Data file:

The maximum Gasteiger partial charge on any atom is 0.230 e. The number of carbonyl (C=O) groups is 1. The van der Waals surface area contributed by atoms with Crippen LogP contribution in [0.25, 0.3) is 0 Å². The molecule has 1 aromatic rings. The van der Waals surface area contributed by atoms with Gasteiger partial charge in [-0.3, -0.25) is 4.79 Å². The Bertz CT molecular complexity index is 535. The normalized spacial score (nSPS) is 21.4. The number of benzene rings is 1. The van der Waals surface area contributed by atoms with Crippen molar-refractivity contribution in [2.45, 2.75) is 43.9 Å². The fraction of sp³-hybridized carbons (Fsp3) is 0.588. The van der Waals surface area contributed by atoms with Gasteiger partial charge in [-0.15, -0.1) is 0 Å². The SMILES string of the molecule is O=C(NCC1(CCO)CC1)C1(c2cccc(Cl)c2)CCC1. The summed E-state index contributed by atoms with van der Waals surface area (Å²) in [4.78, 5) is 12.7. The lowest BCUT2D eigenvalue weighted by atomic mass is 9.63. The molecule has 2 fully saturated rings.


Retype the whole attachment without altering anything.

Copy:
The maximum Gasteiger partial charge on any atom is 0.230 e. The number of carbonyl (C=O) groups is 1. The van der Waals surface area contributed by atoms with Crippen LogP contribution in [0.25, 0.3) is 0 Å². The molecule has 1 aromatic rings. The van der Waals surface area contributed by atoms with Gasteiger partial charge in [-0.3, -0.25) is 4.79 Å². The Bertz CT molecular complexity index is 535. The normalized spacial score (nSPS) is 21.4. The number of benzene rings is 1. The van der Waals surface area contributed by atoms with Crippen molar-refractivity contribution in [2.45, 2.75) is 43.9 Å². The fraction of sp³-hybridized carbons (Fsp3) is 0.588. The van der Waals surface area contributed by atoms with Gasteiger partial charge in [-0.15, -0.1) is 0 Å². The SMILES string of the molecule is O=C(NCC1(CCO)CC1)C1(c2cccc(Cl)c2)CCC1. The summed E-state index contributed by atoms with van der Waals surface area (Å²) in [4.78, 5) is 12.7. The lowest BCUT2D eigenvalue weighted by atomic mass is 9.63. The molecule has 2 fully saturated rings.